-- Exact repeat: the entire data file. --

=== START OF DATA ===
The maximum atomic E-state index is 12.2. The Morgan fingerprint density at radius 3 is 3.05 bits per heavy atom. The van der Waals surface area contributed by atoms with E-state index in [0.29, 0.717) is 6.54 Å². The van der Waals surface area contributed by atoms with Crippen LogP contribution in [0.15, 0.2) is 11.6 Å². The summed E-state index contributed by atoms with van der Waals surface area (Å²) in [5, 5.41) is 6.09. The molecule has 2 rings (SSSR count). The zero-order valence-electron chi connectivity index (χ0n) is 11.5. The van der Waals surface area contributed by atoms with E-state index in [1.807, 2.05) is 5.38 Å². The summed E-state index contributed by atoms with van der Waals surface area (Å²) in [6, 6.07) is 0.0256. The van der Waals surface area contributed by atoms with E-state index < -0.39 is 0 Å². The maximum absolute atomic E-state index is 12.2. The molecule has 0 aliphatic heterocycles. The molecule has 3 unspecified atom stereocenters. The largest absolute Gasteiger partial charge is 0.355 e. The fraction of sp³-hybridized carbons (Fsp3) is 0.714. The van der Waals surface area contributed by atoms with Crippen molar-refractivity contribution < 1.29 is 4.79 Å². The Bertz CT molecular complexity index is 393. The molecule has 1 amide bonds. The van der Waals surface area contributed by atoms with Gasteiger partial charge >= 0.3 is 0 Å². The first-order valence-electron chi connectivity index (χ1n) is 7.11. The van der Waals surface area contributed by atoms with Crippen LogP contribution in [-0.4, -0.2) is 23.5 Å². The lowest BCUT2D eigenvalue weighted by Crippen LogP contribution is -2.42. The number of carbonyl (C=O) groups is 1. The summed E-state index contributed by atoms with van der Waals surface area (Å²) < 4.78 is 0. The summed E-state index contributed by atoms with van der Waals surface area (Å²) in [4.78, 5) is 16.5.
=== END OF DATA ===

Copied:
The maximum atomic E-state index is 12.2. The Morgan fingerprint density at radius 3 is 3.05 bits per heavy atom. The van der Waals surface area contributed by atoms with E-state index in [0.29, 0.717) is 6.54 Å². The van der Waals surface area contributed by atoms with Crippen LogP contribution in [0.15, 0.2) is 11.6 Å². The summed E-state index contributed by atoms with van der Waals surface area (Å²) in [5, 5.41) is 6.09. The molecule has 2 rings (SSSR count). The zero-order valence-electron chi connectivity index (χ0n) is 11.5. The van der Waals surface area contributed by atoms with E-state index in [1.807, 2.05) is 5.38 Å². The summed E-state index contributed by atoms with van der Waals surface area (Å²) in [6, 6.07) is 0.0256. The van der Waals surface area contributed by atoms with E-state index < -0.39 is 0 Å². The maximum absolute atomic E-state index is 12.2. The molecule has 0 aliphatic heterocycles. The molecule has 3 unspecified atom stereocenters. The largest absolute Gasteiger partial charge is 0.355 e. The fraction of sp³-hybridized carbons (Fsp3) is 0.714. The van der Waals surface area contributed by atoms with Crippen molar-refractivity contribution < 1.29 is 4.79 Å². The Bertz CT molecular complexity index is 393. The molecule has 1 amide bonds. The van der Waals surface area contributed by atoms with Gasteiger partial charge >= 0.3 is 0 Å². The first-order valence-electron chi connectivity index (χ1n) is 7.11. The van der Waals surface area contributed by atoms with Crippen LogP contribution in [-0.4, -0.2) is 23.5 Å². The lowest BCUT2D eigenvalue weighted by Crippen LogP contribution is -2.42. The number of carbonyl (C=O) groups is 1. The summed E-state index contributed by atoms with van der Waals surface area (Å²) < 4.78 is 0. The summed E-state index contributed by atoms with van der Waals surface area (Å²) in [4.78, 5) is 16.5.